Power Electronics: A New Landscape and its Impact on Research and Applications

Seminar | February 21 | 3-4 p.m. | Soda Hall, HP Auditorium (306 Soda)

 Alex Hanson, Ph.D. Candidate, Massachusetts Institute of Technology

 Electrical Engineering and Computer Sciences (EECS)

Many of humanity's most pressing needs and exciting advances are critically dependent on the effective use of energy, including in autonomous robots, smart grids, electrified transportation, server-powered artificial intelligence, renewable energy, and a host of other examples. Such applications are often space-, cost-, or efficiency-limited by the power converters at their heart.

These power conversion challenges are converging with new technology opportunities. Efficient wide-bandgap power semiconductors, along with rapid advances in digital controllers, have created great opportunities in a new design landscape for power conversion. This change has also shifted the burden of performance to magnetic components, which now often dominate the size and loss of power converters. With these observations, we will examine some recent and future work in the following areas of power electronics:

● Relieving the magnetic component bottleneck through improved materials and structures;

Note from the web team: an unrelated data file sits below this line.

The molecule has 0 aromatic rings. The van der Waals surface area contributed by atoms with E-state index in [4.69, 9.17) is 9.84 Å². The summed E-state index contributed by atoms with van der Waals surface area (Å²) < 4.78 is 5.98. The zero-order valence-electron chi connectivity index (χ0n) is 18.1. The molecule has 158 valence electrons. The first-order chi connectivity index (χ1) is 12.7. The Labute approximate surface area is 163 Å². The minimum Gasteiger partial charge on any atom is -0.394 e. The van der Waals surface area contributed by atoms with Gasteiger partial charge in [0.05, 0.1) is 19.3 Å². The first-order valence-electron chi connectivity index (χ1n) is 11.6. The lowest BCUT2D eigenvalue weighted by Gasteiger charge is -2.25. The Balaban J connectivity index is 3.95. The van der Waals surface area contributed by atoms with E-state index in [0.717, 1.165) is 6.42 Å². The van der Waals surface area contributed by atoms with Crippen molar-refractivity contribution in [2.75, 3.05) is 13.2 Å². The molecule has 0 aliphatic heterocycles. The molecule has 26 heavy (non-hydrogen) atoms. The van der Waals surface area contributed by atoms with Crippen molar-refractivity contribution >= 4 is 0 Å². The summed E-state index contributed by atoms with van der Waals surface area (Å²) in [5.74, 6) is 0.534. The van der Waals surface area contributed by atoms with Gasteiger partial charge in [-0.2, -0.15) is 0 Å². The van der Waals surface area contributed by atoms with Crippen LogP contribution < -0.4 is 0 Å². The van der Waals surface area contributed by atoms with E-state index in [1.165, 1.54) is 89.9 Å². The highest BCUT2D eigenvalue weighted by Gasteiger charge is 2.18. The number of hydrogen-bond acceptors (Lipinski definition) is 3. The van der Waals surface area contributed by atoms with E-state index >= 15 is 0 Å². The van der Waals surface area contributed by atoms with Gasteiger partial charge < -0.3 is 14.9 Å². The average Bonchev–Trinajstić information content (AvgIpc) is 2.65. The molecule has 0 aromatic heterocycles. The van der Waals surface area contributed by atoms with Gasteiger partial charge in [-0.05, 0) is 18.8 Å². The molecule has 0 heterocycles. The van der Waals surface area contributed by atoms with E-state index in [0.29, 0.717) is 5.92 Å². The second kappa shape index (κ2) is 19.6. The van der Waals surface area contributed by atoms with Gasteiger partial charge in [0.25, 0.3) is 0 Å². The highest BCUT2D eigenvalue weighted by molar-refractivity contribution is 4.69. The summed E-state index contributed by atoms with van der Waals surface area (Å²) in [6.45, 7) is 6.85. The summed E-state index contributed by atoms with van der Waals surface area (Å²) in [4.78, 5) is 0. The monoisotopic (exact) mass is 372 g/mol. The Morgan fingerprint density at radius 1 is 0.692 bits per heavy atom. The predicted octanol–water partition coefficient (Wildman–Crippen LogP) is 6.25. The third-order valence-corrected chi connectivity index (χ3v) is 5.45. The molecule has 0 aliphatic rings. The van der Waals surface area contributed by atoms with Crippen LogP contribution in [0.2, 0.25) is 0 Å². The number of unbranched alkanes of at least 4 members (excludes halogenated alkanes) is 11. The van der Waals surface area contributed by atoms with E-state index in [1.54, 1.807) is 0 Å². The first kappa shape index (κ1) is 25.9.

● Developing high-performance converter architectures that leverage the new semiconductor landscape;
● Advancing impactful applications which critically depend on power converter performance.

Advances such as these will continue to play an important role in enabling the technologies of the future, with implications across diverse fields such as robotics, transportation, IoT, energy harvesting, aerospace, servers, energy storage, etc.


Bio: Alex J. Hanson received the B.E. degree in electrical engineering (with highest hons.) from Dartmouth College in 2014 and the S.M degree from the Massachusetts Institute of Technology in 2016, where he is currently completing the Ph.D. degree. His research interests include component- and system-level power electronics with emphasis on high-frequency magnetics and circuits. He is also interested in leveraging power and energy in diverse applications like medicine, aerospace, etc.

 CA, jeanrichter@berkeley.edu, 510-643-8208